Admittedly, Cannes is already looking into ways to make sure its Marché du Film could take place online. In an interview with IndieWire’s Eric Kohn, Marché head Jérome Paillard said the market “had its own advanced plan for online screenings and meetings that would take place regardless of what happens with the festival.” But this is certainly not a feasible route for the festival itself. To borrow again from Debruge, “…that [digital] solution runs entirely counter to Cannes’ stated reverence for the theatrical experience,” and for a festival that banned Netflix from competition, “there’s no universe in which a streaming solution would make sense.” Yet if Cannes may well be immune to that digital revolution, there’s no reason other fests should prove just as reticent, even after the crisis.  In his assessment, Film School Reject’s Christopher Campbell seems convinced the rupture will only be momentary: 
Once allowed to, fans are going to want the real deal again, so there’s no way [streaming] is the future of film festivals, just a temporary substitute.
But might the COVID-inspired pivot to streaming also convince sponsors to funnel their funds away from the current model and embrace other more profitable—digital—alternatives for the future, too? Again, this is certainly not to scold festivals who’ve turned digital to keep afloat during these troubled times. Nor is it to gloss over some crucial and long-overdue conversations about the sustainability of the festival circuit, especially as it concerns its carbon footprint (to that end, I found Ben Croll’s “Can Film Festivals Be More Sustainable?”, published in the European Film Academy’s latest issue of their online mag Close-Up, a thought-provoking read).
Still, the idea that everything will return as normal once the crisis is over strikes me as wishful thinking. Largely because the new shape the festival circuit will take is strictly contingent on the way the film industry will emerge from the pandemic. And things, to put it mildly, do not look bright. At The Telegraph, Robbie Collin suggests that one of the most seismic effects the coronavirus panic might bring about is the leveling of the barrier between theatrical releases and video on demand:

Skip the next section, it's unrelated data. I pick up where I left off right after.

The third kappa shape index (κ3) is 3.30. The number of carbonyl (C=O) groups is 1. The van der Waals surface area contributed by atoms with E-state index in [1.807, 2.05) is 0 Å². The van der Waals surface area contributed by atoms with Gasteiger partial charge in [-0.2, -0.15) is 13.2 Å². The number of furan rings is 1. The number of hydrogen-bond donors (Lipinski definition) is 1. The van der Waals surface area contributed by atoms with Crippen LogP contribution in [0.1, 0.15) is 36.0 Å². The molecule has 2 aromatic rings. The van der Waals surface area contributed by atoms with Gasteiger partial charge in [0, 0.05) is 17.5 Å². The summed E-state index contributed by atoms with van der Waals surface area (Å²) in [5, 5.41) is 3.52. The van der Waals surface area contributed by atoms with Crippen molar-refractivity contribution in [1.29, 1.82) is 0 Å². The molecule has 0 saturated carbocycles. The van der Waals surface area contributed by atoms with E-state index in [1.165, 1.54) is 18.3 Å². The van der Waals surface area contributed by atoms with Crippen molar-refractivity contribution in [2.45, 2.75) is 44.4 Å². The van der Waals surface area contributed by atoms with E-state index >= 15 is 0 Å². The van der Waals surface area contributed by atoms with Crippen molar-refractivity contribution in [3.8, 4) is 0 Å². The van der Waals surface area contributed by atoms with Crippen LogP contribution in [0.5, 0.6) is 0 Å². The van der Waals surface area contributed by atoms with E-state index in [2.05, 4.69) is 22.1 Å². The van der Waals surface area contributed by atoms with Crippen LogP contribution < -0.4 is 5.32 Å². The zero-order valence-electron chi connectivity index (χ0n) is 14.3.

[Netflix’s] policy of releasing films online and in cinemas simultaneously has long been decried by Hollywood’s old guard as suicide for the industry. Now it might be the only thing saving it. While titles large and small have been pulled from the schedules this week, video on demand is already there to be embraced, and the industry will surely hit the tipping point between pride and pragmatism fast.
Changes in viewing practices were certainly undergoing long before the pandemic erupted, but the crisis has accelerated the pattern. Over at TIME, Eliana Dockterman reports a 13% surge in streaming platforms across the U.S. over the weekend of March 13 alone. Stranded at home for the next foreseeable future, cinephiles are looking for new ways to sweeten the self-isolation, and a few festivals are heeding the call: Amsterdam’s International Documentary Film Festival (IDFA) has recently made near 200 titles from its collection available online for free around the world. However difficult it may be to speculate on the long term consequences for the post-quarantine industry, the future of film festivals depends on how well cinemas will respond to the crisis, and vice versa. Collin is certainly not the only one to paint a realistically grim picture, but there are reasons to cling to optimism, if anything because, as Justin Chang observes at the L.A. Times, the emergence of new viewing habits and the erosion of old ones need not spell the death of the world we know:
The theaters are closed, but when this is all over and some semblance of normalcy returns — I say this with, I hope, not too much naive optimism — many will open once more. And I suspect that more than a few people will return to them with a vengeance, eager to re-embrace a social and cinematic pastime that they find they’ve undervalued in the past. 
Hope may not be much, but in these troubled times, a little faith in the back-to-normal collective experience that Manohla Dargis paints at the New York Times—in what is possibly the most impassioned and beautiful take I’ve read since the crisis began—can take us a long way:
When we at last can go out again and be with one another, I hope that we flood cinemas, watching every single movie, from the most rarefied art film to the silliest Hollywood offering. The movies can be exasperating and worse, but they have seen us through a lot, including economic bad times and wars. And there is nothing like watching a movie, leaving the world while being rooted in it alongside friends, family and everyone else. I miss that, I miss you.
Until that world returns, stay safe.
The Current Debate is a biweekly column that connects the dots between great writing about a topic in the wider film conversation.